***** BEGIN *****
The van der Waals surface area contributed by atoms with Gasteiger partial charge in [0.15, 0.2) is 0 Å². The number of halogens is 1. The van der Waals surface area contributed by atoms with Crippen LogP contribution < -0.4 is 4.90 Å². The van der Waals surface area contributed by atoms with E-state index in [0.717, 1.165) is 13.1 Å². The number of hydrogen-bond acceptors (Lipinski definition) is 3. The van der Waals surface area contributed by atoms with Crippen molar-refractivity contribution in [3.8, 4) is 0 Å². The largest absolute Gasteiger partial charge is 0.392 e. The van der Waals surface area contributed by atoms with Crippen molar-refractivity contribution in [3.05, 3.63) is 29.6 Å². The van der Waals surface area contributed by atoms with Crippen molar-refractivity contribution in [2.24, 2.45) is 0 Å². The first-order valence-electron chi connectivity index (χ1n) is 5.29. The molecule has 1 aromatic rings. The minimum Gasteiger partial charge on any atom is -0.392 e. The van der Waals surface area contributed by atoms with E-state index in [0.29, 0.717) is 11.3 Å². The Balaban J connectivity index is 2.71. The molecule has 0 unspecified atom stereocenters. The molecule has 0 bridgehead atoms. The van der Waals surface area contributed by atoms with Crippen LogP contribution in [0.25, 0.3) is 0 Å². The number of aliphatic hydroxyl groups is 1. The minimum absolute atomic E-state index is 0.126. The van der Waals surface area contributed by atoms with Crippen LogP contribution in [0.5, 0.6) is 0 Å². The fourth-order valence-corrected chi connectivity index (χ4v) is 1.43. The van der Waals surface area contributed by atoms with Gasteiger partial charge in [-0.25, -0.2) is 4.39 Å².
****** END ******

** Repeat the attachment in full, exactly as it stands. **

The van der Waals surface area contributed by atoms with Gasteiger partial charge in [0.15, 0.2) is 0 Å². The number of halogens is 1. The van der Waals surface area contributed by atoms with Crippen LogP contribution < -0.4 is 4.90 Å². The van der Waals surface area contributed by atoms with E-state index in [0.717, 1.165) is 13.1 Å². The number of hydrogen-bond acceptors (Lipinski definition) is 3. The van der Waals surface area contributed by atoms with Crippen molar-refractivity contribution in [3.8, 4) is 0 Å². The largest absolute Gasteiger partial charge is 0.392 e. The van der Waals surface area contributed by atoms with Crippen molar-refractivity contribution in [3.05, 3.63) is 29.6 Å². The van der Waals surface area contributed by atoms with Crippen molar-refractivity contribution in [2.24, 2.45) is 0 Å². The first-order valence-electron chi connectivity index (χ1n) is 5.29. The molecule has 1 aromatic rings. The minimum Gasteiger partial charge on any atom is -0.392 e. The van der Waals surface area contributed by atoms with E-state index in [0.29, 0.717) is 11.3 Å². The Balaban J connectivity index is 2.71. The molecule has 0 unspecified atom stereocenters. The molecule has 0 bridgehead atoms. The van der Waals surface area contributed by atoms with Crippen LogP contribution in [0.25, 0.3) is 0 Å². The number of aliphatic hydroxyl groups is 1. The minimum absolute atomic E-state index is 0.126. The van der Waals surface area contributed by atoms with Crippen LogP contribution in [0.5, 0.6) is 0 Å². The fourth-order valence-corrected chi connectivity index (χ4v) is 1.43. The van der Waals surface area contributed by atoms with Gasteiger partial charge in [-0.25, -0.2) is 4.39 Å².